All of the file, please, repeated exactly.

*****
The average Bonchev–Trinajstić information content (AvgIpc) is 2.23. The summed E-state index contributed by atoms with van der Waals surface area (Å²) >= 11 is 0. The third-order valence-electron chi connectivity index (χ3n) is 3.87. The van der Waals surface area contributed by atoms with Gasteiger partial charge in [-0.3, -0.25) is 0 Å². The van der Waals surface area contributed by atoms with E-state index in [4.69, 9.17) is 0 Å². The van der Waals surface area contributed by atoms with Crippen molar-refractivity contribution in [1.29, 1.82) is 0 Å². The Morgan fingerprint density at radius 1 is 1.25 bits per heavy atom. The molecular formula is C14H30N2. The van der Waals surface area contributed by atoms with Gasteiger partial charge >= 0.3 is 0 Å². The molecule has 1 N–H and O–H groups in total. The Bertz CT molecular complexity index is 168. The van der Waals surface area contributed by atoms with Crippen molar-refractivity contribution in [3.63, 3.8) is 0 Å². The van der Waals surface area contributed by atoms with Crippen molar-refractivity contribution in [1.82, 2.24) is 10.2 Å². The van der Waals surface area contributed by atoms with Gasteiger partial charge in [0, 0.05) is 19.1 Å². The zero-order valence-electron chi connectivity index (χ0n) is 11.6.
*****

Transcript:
The average Bonchev–Trinajstić information content (AvgIpc) is 2.23. The summed E-state index contributed by atoms with van der Waals surface area (Å²) >= 11 is 0. The third-order valence-electron chi connectivity index (χ3n) is 3.87. The van der Waals surface area contributed by atoms with Gasteiger partial charge in [-0.3, -0.25) is 0 Å². The van der Waals surface area contributed by atoms with E-state index in [4.69, 9.17) is 0 Å². The van der Waals surface area contributed by atoms with Crippen molar-refractivity contribution in [1.29, 1.82) is 0 Å². The Morgan fingerprint density at radius 1 is 1.25 bits per heavy atom. The molecular formula is C14H30N2. The van der Waals surface area contributed by atoms with Gasteiger partial charge >= 0.3 is 0 Å². The molecule has 1 N–H and O–H groups in total. The Bertz CT molecular complexity index is 168. The van der Waals surface area contributed by atoms with Crippen molar-refractivity contribution in [3.63, 3.8) is 0 Å². The van der Waals surface area contributed by atoms with Crippen molar-refractivity contribution in [1.82, 2.24) is 10.2 Å². The van der Waals surface area contributed by atoms with Gasteiger partial charge in [0, 0.05) is 19.1 Å². The zero-order valence-electron chi connectivity index (χ0n) is 11.6.